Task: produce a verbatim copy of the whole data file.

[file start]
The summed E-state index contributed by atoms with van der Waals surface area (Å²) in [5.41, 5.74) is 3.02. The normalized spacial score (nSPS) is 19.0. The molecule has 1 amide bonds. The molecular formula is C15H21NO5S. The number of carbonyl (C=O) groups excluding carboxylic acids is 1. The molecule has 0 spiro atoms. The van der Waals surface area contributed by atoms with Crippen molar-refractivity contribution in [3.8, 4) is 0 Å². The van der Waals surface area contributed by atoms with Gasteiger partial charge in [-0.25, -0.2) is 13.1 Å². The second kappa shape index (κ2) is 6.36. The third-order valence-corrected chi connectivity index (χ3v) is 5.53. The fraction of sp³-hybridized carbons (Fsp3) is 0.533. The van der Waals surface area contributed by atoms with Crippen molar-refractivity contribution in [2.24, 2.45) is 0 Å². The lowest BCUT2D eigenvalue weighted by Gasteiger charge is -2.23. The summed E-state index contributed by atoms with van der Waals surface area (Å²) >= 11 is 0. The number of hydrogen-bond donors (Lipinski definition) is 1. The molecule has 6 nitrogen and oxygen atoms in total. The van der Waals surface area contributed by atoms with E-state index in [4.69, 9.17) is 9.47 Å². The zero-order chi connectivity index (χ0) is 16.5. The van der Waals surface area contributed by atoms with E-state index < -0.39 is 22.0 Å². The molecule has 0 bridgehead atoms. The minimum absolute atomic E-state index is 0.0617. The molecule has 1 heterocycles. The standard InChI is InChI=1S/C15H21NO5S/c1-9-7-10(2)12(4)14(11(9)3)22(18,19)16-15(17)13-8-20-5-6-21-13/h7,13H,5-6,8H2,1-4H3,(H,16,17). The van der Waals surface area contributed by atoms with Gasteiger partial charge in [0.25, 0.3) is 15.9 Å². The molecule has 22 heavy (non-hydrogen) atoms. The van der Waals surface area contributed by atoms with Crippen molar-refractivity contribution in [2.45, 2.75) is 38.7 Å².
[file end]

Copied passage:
The summed E-state index contributed by atoms with van der Waals surface area (Å²) in [5.41, 5.74) is 3.02. The normalized spacial score (nSPS) is 19.0. The molecule has 1 amide bonds. The molecular formula is C15H21NO5S. The number of carbonyl (C=O) groups excluding carboxylic acids is 1. The molecule has 0 spiro atoms. The van der Waals surface area contributed by atoms with Crippen molar-refractivity contribution in [3.8, 4) is 0 Å². The van der Waals surface area contributed by atoms with Gasteiger partial charge in [-0.25, -0.2) is 13.1 Å². The second kappa shape index (κ2) is 6.36. The third-order valence-corrected chi connectivity index (χ3v) is 5.53. The fraction of sp³-hybridized carbons (Fsp3) is 0.533. The van der Waals surface area contributed by atoms with Crippen molar-refractivity contribution in [2.24, 2.45) is 0 Å². The lowest BCUT2D eigenvalue weighted by Gasteiger charge is -2.23. The summed E-state index contributed by atoms with van der Waals surface area (Å²) >= 11 is 0. The number of hydrogen-bond donors (Lipinski definition) is 1. The molecule has 6 nitrogen and oxygen atoms in total. The van der Waals surface area contributed by atoms with E-state index in [4.69, 9.17) is 9.47 Å². The zero-order chi connectivity index (χ0) is 16.5. The van der Waals surface area contributed by atoms with E-state index < -0.39 is 22.0 Å². The molecule has 0 bridgehead atoms. The minimum absolute atomic E-state index is 0.0617. The molecule has 1 heterocycles. The standard InChI is InChI=1S/C15H21NO5S/c1-9-7-10(2)12(4)14(11(9)3)22(18,19)16-15(17)13-8-20-5-6-21-13/h7,13H,5-6,8H2,1-4H3,(H,16,17). The van der Waals surface area contributed by atoms with Gasteiger partial charge in [0.25, 0.3) is 15.9 Å². The molecule has 22 heavy (non-hydrogen) atoms. The van der Waals surface area contributed by atoms with Crippen molar-refractivity contribution in [2.45, 2.75) is 38.7 Å².